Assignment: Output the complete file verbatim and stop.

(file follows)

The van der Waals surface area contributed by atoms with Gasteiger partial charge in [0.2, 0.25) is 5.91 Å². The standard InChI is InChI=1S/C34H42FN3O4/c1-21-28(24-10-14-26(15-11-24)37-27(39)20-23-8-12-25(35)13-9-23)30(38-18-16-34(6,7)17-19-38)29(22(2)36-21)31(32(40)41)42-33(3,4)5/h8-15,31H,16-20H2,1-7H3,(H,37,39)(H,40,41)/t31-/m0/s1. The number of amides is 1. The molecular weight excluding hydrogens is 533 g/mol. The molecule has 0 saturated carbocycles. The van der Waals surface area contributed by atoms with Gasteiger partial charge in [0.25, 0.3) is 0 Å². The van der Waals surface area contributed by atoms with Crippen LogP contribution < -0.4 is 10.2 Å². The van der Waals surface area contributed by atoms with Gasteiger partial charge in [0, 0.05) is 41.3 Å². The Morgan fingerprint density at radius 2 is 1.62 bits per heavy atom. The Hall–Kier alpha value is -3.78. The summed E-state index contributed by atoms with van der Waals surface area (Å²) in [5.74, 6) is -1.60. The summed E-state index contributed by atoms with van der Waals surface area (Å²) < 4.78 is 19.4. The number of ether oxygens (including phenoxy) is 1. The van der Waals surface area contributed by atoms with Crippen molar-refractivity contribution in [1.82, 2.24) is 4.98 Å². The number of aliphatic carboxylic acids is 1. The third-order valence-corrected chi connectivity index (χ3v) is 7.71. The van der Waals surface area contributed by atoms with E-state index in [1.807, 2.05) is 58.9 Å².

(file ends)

The van der Waals surface area contributed by atoms with Gasteiger partial charge in [0.2, 0.25) is 5.91 Å². The standard InChI is InChI=1S/C34H42FN3O4/c1-21-28(24-10-14-26(15-11-24)37-27(39)20-23-8-12-25(35)13-9-23)30(38-18-16-34(6,7)17-19-38)29(22(2)36-21)31(32(40)41)42-33(3,4)5/h8-15,31H,16-20H2,1-7H3,(H,37,39)(H,40,41)/t31-/m0/s1. The number of amides is 1. The molecular weight excluding hydrogens is 533 g/mol. The molecule has 0 saturated carbocycles. The van der Waals surface area contributed by atoms with Gasteiger partial charge in [0.25, 0.3) is 0 Å². The van der Waals surface area contributed by atoms with Crippen LogP contribution < -0.4 is 10.2 Å². The van der Waals surface area contributed by atoms with Gasteiger partial charge in [0, 0.05) is 41.3 Å². The Morgan fingerprint density at radius 2 is 1.62 bits per heavy atom. The Hall–Kier alpha value is -3.78. The summed E-state index contributed by atoms with van der Waals surface area (Å²) in [5.74, 6) is -1.60. The summed E-state index contributed by atoms with van der Waals surface area (Å²) < 4.78 is 19.4. The number of ether oxygens (including phenoxy) is 1. The van der Waals surface area contributed by atoms with Crippen molar-refractivity contribution in [1.82, 2.24) is 4.98 Å². The number of aliphatic carboxylic acids is 1. The third-order valence-corrected chi connectivity index (χ3v) is 7.71. The van der Waals surface area contributed by atoms with E-state index in [1.807, 2.05) is 58.9 Å².